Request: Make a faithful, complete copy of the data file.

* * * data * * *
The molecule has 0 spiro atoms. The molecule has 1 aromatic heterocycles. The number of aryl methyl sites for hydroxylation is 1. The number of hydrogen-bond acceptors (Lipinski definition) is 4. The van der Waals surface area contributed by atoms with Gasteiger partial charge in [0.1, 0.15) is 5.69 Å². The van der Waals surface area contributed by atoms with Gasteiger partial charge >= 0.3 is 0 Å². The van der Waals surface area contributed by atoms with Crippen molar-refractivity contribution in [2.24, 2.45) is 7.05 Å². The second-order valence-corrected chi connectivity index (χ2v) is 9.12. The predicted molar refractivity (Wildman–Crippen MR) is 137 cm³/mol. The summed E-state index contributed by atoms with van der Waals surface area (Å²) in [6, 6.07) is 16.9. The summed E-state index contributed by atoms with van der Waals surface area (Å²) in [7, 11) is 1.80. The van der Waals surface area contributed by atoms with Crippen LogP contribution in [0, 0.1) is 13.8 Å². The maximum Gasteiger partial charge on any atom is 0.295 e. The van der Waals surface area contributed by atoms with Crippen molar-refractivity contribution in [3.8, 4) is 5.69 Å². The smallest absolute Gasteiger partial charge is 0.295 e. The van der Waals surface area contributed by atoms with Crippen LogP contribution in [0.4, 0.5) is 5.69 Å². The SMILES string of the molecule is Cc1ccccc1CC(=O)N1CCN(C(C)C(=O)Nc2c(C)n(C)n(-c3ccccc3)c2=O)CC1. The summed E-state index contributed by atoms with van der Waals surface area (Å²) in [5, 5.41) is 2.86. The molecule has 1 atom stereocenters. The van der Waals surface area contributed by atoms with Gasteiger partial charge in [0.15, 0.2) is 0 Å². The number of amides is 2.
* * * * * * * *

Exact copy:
The molecule has 0 spiro atoms. The molecule has 1 aromatic heterocycles. The number of aryl methyl sites for hydroxylation is 1. The number of hydrogen-bond acceptors (Lipinski definition) is 4. The van der Waals surface area contributed by atoms with Gasteiger partial charge in [0.1, 0.15) is 5.69 Å². The van der Waals surface area contributed by atoms with Gasteiger partial charge >= 0.3 is 0 Å². The van der Waals surface area contributed by atoms with Crippen molar-refractivity contribution in [2.24, 2.45) is 7.05 Å². The second-order valence-corrected chi connectivity index (χ2v) is 9.12. The predicted molar refractivity (Wildman–Crippen MR) is 137 cm³/mol. The summed E-state index contributed by atoms with van der Waals surface area (Å²) in [6, 6.07) is 16.9. The summed E-state index contributed by atoms with van der Waals surface area (Å²) in [7, 11) is 1.80. The van der Waals surface area contributed by atoms with Crippen LogP contribution in [0, 0.1) is 13.8 Å². The maximum Gasteiger partial charge on any atom is 0.295 e. The van der Waals surface area contributed by atoms with Crippen molar-refractivity contribution in [3.8, 4) is 5.69 Å². The smallest absolute Gasteiger partial charge is 0.295 e. The van der Waals surface area contributed by atoms with Crippen LogP contribution in [0.4, 0.5) is 5.69 Å². The SMILES string of the molecule is Cc1ccccc1CC(=O)N1CCN(C(C)C(=O)Nc2c(C)n(C)n(-c3ccccc3)c2=O)CC1. The summed E-state index contributed by atoms with van der Waals surface area (Å²) in [5, 5.41) is 2.86. The molecule has 1 atom stereocenters. The van der Waals surface area contributed by atoms with Gasteiger partial charge in [0.15, 0.2) is 0 Å². The number of amides is 2.